Cat on a hot tin boat (or why you should definitely have a ship’s cat)

keeping cats on boats

Last night I spent a dreadful sleepless night. Geoff had gone out at around 8pm and hadn’t come back. This was unusual, and it was only the third night at our new mooring. At 1am I was staring out into the pitch darkness of the towpath, crying out in a high-pitched mewl: ‘Geoff! Ge-off!’ But there was no high-pitched mewl in response.

I barely slept (a situation not helped by the goods trains roaring past at regular intervals ALL NIGHT). Several times I thought I heard Geoff come in through the cat flap, or outside the back door – but he was never there. Finally I stopped trying to convince myself that every sound and shadow was him. I told myself that I shouldn’t get so attached. That people (and cats) move on. Things don’t last forever. Et cetera et cetera et cetera. That I would be fine and life would go on even if Geoff didn’t come back. Waah.

By 5am I was utterly reconciled to the fact that I would never see him again.

Reconciled

At 6am I got up, since it was getting light. And when I walked through the boat, feeling utterly bereft… there was Geoff, curled up on the sofa, wondering what all the fuss was about.

By 5am I was utterly reconciled to the fact that I would never see him again.

I go through this heart-wringing rigmarole, or variations thereof, whenever we move to a new location (which, since moving onto a boat, we’ve done quite a lot). I share this with you only because I don’t want to fob you off with the idea that keeping cats on boats doesn’t come with its own set of worries.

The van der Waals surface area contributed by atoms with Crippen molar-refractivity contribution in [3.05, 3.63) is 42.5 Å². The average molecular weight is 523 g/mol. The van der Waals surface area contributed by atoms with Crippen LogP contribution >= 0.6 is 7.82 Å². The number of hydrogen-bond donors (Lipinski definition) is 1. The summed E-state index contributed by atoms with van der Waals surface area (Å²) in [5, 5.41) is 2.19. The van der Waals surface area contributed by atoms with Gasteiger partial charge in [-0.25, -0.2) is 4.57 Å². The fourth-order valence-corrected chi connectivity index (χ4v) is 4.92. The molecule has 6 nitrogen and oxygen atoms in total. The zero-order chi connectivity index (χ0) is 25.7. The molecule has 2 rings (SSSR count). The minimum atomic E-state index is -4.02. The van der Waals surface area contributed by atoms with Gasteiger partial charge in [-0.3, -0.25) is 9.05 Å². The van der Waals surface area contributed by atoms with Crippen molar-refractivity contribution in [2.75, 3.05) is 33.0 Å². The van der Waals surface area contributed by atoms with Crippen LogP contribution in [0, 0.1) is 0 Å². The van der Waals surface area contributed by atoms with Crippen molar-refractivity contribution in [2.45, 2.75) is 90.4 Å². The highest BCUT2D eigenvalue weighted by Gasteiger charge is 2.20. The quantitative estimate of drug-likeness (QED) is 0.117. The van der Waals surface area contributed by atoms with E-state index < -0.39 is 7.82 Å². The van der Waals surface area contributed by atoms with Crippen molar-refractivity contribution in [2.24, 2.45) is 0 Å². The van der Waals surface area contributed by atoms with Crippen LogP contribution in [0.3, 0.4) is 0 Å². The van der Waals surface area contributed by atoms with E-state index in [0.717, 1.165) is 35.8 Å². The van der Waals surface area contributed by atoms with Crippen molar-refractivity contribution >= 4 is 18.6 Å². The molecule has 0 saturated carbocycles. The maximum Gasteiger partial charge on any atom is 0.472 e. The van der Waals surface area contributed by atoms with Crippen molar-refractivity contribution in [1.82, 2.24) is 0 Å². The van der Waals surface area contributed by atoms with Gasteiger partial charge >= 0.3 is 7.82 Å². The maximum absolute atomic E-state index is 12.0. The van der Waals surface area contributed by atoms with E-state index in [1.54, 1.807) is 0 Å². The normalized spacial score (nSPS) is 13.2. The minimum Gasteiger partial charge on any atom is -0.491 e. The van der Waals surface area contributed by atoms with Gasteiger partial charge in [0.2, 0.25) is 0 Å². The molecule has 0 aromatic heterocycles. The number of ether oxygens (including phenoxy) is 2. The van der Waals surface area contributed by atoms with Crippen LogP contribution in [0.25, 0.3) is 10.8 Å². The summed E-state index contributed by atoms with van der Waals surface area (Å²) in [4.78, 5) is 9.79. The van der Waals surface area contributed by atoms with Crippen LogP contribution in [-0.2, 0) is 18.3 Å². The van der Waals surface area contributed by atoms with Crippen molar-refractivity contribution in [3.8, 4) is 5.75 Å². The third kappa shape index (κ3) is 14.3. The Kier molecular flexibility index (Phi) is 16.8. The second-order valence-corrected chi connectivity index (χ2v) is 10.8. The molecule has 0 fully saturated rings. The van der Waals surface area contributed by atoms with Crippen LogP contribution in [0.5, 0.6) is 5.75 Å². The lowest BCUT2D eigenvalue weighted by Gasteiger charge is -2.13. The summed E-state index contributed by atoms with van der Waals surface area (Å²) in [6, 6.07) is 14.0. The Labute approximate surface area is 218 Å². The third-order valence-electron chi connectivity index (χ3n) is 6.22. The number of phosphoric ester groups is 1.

It’s not so much the boat that’s the issue; it’s the moving. Every time we move I spend a few fraught days worrying about Geoff and whether he will find his way home. So far he always does.

Landlubber

Geoff has been my faithful companion since coming to live on a boat. He’s not a young cat (he’s about 10) and he’s not even been my cat for very long. I adopted him just a couple of years ago, after my previous cats died and Geoff just turned up on my doorstep… and never left. Until earlier this year, he’s always lived on land.

It’s not so much the boat that’s the issue; it’s the moving.

When we first moved on board he seemed rather confused and nonplussed by the whole thing. He showed no interest in going outside for a couple of weeks, preferring rather to find his footing in the new home environment. When he finally did step out on deck, you have never seen a cat so utterly freaked out as was Geoff when he went out the door and found nothing but water all around…

Submersed

Now, Geoff has fallen in, just once, which you can read about here in Geoff’s very well-written (for a cat) Letter from the Editor… no harm was done, and he managed to pull himself to safety up the relatively shallow banks. I’m afraid I don’t have a cat-sized fishing net on board, but buying one would probably be a useful investment. A heavy-duty net much like this one available from Amazon ought to do the job.

I’m afraid I don’t have a cat-sized fishing net on board, but buying one would probably be a useful investment.